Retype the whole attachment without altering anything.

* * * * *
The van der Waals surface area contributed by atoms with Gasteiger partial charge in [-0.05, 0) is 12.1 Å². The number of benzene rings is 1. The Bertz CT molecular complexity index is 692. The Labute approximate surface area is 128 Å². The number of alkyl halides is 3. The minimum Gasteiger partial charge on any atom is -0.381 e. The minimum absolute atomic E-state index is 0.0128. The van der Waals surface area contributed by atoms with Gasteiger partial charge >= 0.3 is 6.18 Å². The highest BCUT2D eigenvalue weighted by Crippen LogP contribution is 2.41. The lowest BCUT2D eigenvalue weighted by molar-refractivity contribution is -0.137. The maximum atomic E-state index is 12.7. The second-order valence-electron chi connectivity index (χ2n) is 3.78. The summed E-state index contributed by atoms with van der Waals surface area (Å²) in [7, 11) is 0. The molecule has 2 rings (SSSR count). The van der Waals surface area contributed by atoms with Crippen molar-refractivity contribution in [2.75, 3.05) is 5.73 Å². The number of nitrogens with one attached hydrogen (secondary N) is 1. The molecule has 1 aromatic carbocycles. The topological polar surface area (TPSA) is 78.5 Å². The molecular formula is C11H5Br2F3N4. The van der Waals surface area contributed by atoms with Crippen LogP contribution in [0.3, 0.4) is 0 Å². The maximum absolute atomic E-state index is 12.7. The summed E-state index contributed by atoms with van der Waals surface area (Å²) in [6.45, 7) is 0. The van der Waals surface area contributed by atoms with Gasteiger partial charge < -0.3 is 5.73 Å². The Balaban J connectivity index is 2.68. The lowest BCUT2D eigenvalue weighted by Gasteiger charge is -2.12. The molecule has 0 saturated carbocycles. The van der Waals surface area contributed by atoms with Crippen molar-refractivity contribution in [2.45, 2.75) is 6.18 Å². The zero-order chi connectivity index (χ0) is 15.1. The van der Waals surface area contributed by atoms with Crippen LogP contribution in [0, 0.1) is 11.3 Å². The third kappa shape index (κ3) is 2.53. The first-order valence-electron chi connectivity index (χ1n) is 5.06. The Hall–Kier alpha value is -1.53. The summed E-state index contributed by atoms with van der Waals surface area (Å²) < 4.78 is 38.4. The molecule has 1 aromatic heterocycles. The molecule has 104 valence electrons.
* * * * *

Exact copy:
The van der Waals surface area contributed by atoms with Gasteiger partial charge in [-0.05, 0) is 12.1 Å². The number of benzene rings is 1. The Bertz CT molecular complexity index is 692. The Labute approximate surface area is 128 Å². The number of alkyl halides is 3. The minimum Gasteiger partial charge on any atom is -0.381 e. The minimum absolute atomic E-state index is 0.0128. The van der Waals surface area contributed by atoms with Gasteiger partial charge >= 0.3 is 6.18 Å². The highest BCUT2D eigenvalue weighted by Crippen LogP contribution is 2.41. The lowest BCUT2D eigenvalue weighted by molar-refractivity contribution is -0.137. The maximum atomic E-state index is 12.7. The second-order valence-electron chi connectivity index (χ2n) is 3.78. The summed E-state index contributed by atoms with van der Waals surface area (Å²) in [7, 11) is 0. The molecule has 2 rings (SSSR count). The van der Waals surface area contributed by atoms with Crippen molar-refractivity contribution in [2.75, 3.05) is 5.73 Å². The number of nitrogens with one attached hydrogen (secondary N) is 1. The molecule has 1 aromatic carbocycles. The topological polar surface area (TPSA) is 78.5 Å². The molecular formula is C11H5Br2F3N4. The van der Waals surface area contributed by atoms with Crippen LogP contribution in [0.3, 0.4) is 0 Å². The maximum absolute atomic E-state index is 12.7. The summed E-state index contributed by atoms with van der Waals surface area (Å²) in [6.45, 7) is 0. The van der Waals surface area contributed by atoms with Gasteiger partial charge < -0.3 is 5.73 Å². The Balaban J connectivity index is 2.68. The lowest BCUT2D eigenvalue weighted by Gasteiger charge is -2.12. The molecule has 0 saturated carbocycles. The van der Waals surface area contributed by atoms with Crippen molar-refractivity contribution in [2.45, 2.75) is 6.18 Å². The zero-order chi connectivity index (χ0) is 15.1. The van der Waals surface area contributed by atoms with Crippen LogP contribution in [0, 0.1) is 11.3 Å². The third kappa shape index (κ3) is 2.53. The first-order valence-electron chi connectivity index (χ1n) is 5.06. The Hall–Kier alpha value is -1.53. The summed E-state index contributed by atoms with van der Waals surface area (Å²) < 4.78 is 38.4. The molecule has 1 aromatic heterocycles. The molecule has 104 valence electrons.